Sleepwalking into our retirement
However precarious the UK’s savings outlook may seem, it’s not too late to do something about it
I have given up counting the number of times over the last few decades that I have heard senior people use the expression that we are all drinking “in the last chance saloon”.
More recently, we have been encouraged to take a “reality check”, because unless the UK manages to sort out retirement policy, we will be handing a ticking bomb to the next generation. In a recent report, Roadmap for Retirement Reform 2012, published jointly by the Institute of Directors, Lucida and Malcolm Small, senior adviser on pensions policy at the IoD, (who also happens to be policy director for Tisa), writes in a less casual, more authoritative tone. The road sign on the front cover does not beat about the bush: tough decisions ahead.
In no uncertain terms he explains that over the last 40 years we have moved from a “savings” to a “debt” culture. He points to saving for the short, medium and long term having become woefully inadequate and that rather than opting for ‘piecemeal interventions or initiatives’ it is time that government sought to rebuild a sustainable savings culture. He argues that funding for later life is not just about how we go about accumulating retirement savings, but how we build assets throughout life.
The fact that we are increasingly living longer, healthier lives is positive news for all of us however, how we fund the long-term care that the elderly subsequently need to be able to call on is day-by-day becoming an ever more pressing issue. Yet the research contained in the report demonstrates that the UK’s pension architecture, far from encouraging people to save for their retirement has been failing millions – many of whom have chosen not to add to their pension ‘pots’, opting instead to contribute to other savings vehicles – individual savings accounts in particular.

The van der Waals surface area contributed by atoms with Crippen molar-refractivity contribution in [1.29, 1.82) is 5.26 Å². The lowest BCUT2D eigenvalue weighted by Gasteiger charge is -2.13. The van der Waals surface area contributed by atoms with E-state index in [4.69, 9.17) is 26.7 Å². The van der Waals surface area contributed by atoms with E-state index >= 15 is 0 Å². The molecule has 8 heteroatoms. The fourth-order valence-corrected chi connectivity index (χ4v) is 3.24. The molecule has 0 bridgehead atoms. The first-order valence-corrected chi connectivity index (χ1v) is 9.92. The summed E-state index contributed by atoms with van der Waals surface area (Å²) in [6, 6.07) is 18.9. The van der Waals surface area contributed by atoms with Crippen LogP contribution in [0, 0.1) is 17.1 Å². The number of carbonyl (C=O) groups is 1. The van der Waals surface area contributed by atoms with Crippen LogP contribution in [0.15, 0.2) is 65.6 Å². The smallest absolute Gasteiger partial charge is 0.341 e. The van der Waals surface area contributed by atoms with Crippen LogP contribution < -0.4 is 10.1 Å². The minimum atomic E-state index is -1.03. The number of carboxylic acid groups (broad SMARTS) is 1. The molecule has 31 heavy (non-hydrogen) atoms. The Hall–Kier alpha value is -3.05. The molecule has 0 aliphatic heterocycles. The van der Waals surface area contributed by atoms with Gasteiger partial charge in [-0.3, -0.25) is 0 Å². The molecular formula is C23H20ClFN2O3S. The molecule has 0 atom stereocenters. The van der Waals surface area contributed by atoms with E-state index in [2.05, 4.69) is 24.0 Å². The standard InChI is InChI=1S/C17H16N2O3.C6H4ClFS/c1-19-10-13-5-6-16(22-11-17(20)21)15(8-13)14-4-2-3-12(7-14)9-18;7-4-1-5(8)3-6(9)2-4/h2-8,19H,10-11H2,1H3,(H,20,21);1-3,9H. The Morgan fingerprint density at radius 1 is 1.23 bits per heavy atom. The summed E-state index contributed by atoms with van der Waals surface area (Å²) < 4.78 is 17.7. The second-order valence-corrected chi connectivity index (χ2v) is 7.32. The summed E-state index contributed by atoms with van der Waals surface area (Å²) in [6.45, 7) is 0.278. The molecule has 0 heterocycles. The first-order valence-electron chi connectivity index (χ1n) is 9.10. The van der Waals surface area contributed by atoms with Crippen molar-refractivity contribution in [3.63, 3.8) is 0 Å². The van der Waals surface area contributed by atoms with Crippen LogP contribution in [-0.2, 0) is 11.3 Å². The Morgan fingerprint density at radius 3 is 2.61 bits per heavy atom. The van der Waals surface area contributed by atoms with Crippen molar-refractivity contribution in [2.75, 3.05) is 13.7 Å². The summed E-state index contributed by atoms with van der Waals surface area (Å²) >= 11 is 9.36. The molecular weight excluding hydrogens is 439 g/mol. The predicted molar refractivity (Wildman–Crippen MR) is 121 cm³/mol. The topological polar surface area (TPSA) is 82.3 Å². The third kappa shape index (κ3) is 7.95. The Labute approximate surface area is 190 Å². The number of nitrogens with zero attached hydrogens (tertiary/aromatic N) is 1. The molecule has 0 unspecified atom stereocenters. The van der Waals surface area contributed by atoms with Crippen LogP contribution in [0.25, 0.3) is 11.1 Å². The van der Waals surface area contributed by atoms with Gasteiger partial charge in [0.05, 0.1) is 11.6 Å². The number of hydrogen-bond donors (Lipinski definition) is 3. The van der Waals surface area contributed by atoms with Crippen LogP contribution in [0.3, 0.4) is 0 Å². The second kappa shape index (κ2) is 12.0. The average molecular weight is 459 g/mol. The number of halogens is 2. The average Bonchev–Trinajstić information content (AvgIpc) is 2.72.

Isa subscriptions have advanced dramatically year-on-year, from £35.7bn in 2007 to £43.9bn in the 2009/2010 tax year. By the following tax year this had leapt to £53.8bn. In the meantime, employee and individual pension contributions have stalled having previously peaked in 2007 at £25.6bn and falling back to £22.9bn by 2009.
Needless to say, this realisation that something is seriously going awry is not new. Over the years, many sensible proposals, (as well as a lot of less well thought through propositions), have been put forward for consideration and implementation. Sadly, in the spirit of “the next lot will have to deal with it,” the Cassandras have been largely ignored. The UK and its representatives, elected and otherwise, shut its eyes, put its fingers in its ears and tried to block out the reality of the fast-looming political and economic discomfort. Austerity measures are unpopular, but for those who have done little or nothing to prepare for the long term, lean times lie ahead after retirement.